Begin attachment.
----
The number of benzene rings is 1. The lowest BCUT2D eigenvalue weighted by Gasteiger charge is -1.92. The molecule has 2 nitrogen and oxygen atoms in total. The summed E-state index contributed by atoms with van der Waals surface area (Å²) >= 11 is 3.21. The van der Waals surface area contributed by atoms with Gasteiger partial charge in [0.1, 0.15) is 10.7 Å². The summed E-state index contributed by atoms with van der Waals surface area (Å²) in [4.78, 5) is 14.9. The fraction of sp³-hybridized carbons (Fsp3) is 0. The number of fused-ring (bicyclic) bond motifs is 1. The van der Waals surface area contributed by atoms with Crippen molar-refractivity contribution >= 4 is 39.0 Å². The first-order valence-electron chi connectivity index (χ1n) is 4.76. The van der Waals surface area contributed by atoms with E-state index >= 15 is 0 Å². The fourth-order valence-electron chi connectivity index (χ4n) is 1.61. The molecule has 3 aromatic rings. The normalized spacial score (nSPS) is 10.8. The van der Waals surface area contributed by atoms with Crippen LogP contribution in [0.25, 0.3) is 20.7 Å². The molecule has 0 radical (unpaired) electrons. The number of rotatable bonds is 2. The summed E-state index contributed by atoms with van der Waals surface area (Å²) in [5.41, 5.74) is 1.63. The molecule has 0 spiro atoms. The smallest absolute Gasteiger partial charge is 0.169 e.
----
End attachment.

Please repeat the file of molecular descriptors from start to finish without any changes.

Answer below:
The number of benzene rings is 1. The lowest BCUT2D eigenvalue weighted by Gasteiger charge is -1.92. The molecule has 2 nitrogen and oxygen atoms in total. The summed E-state index contributed by atoms with van der Waals surface area (Å²) >= 11 is 3.21. The van der Waals surface area contributed by atoms with Gasteiger partial charge in [0.1, 0.15) is 10.7 Å². The summed E-state index contributed by atoms with van der Waals surface area (Å²) in [4.78, 5) is 14.9. The fraction of sp³-hybridized carbons (Fsp3) is 0. The number of fused-ring (bicyclic) bond motifs is 1. The van der Waals surface area contributed by atoms with Crippen molar-refractivity contribution >= 4 is 39.0 Å². The first-order valence-electron chi connectivity index (χ1n) is 4.76. The van der Waals surface area contributed by atoms with E-state index >= 15 is 0 Å². The fourth-order valence-electron chi connectivity index (χ4n) is 1.61. The molecule has 3 aromatic rings. The normalized spacial score (nSPS) is 10.8. The van der Waals surface area contributed by atoms with Crippen LogP contribution in [0.25, 0.3) is 20.7 Å². The molecule has 0 radical (unpaired) electrons. The number of rotatable bonds is 2. The summed E-state index contributed by atoms with van der Waals surface area (Å²) in [5.41, 5.74) is 1.63. The molecule has 0 spiro atoms. The smallest absolute Gasteiger partial charge is 0.169 e.